AseraCare Home | Contact | Sitemap | News

Home > Expert Thinking > Blogs by Category > Physical therapy treatments for foot drop

Physical therapy treatments for foot drop

Nancy Chevremont | posted February 23, 2012 | Bookmark and Share

“Foot drop” is not a disease, but rather a symptom of neurological, muscular or anatomical problems. Foot drop is when the patient has trouble lifting the front part of the foot while walking to avoid tripping on it.


The goal of foot drop therapy is to help the patient regain a regular gait and walk safely. Treatment will vary depending on the cause. In many cases, physical therapy and exercise can help with this muscle weakness or paralysis. Physical therapists help the patient retrain and strengthen the muscles that lead to foot drop.


Here are some of the commonly used exercises for foot drop therapy:


Ball Lift

The patient sits on a chair, holding the sides for support, with a tennis ball on the ground. He or she then tries to grab and lift the ball with the toes (bare feet) and bring it up as high as possible. Repeat ten times. Take a half-minute break and repeat three sets (with breaks in-between).


Leg Flex

Sitting on the floor with legs extended in front, the patient lifts the affected leg a few inches off the ground and flexes the toes so that they face the abdomen, holding for five seconds. He or she then flexes the leg in the opposite direction so that the toes point away from the body. Hold position for five seconds. Repeat ten times.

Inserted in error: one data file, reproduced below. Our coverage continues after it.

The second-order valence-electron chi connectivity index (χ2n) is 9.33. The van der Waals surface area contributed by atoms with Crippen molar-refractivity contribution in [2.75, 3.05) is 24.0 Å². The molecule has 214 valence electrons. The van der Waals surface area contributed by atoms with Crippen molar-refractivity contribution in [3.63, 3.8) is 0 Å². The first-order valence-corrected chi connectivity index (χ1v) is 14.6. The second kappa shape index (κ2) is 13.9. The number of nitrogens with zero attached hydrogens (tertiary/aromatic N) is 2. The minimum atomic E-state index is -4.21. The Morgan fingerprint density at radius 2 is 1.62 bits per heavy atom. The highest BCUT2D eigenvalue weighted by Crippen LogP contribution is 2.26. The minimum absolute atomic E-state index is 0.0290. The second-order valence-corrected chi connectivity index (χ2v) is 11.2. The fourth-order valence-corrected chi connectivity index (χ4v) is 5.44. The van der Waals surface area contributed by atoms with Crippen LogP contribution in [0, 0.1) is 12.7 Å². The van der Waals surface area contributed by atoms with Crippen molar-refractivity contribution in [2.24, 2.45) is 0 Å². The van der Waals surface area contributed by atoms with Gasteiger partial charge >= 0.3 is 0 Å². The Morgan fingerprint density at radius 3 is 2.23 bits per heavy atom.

Foot Stretch

The patient sits on the floor with legs out, looping a towel over the top half of the affected foot. He or she then pulls the towel with both ends toward the body, stretching out the toes for six seconds, taking a half-minute break, and repeating six times.


Cycling

The cycling motion is quite effective, whether done on a stationary bike, real bicycle, or lying on the floor and making the cycling motion in the air with the legs.


Physical therapists will emphasize to patients how critical it is for them to do their exercises, even on days when they don’t have therapy. People can often be functional and independent with this symptom, particularly with the help of a physical therapist.


Read more about AseraCare’s rehabilitative services here.

Recent Posts

 

Not all home health agencies are not created equal. When choosing an in-home health agency, be sure to do research and know what questions to ask, because they will be taking care of you or your loved one and coming into your home.

 

Pain after shingles, called postherpetic neuralgia, can last months and be quite uncomfortable. A physical therapist can help patients create exercise and treatment plans that will manage postherpetic neuralgia symptoms through passive and active therapies.

 

Beat by beat, your heart forces blood to circulate through your body to vital organs and tissues, to deliver the oxygen you need for your body to properly function. This is your blood pressure--do you know what yours is?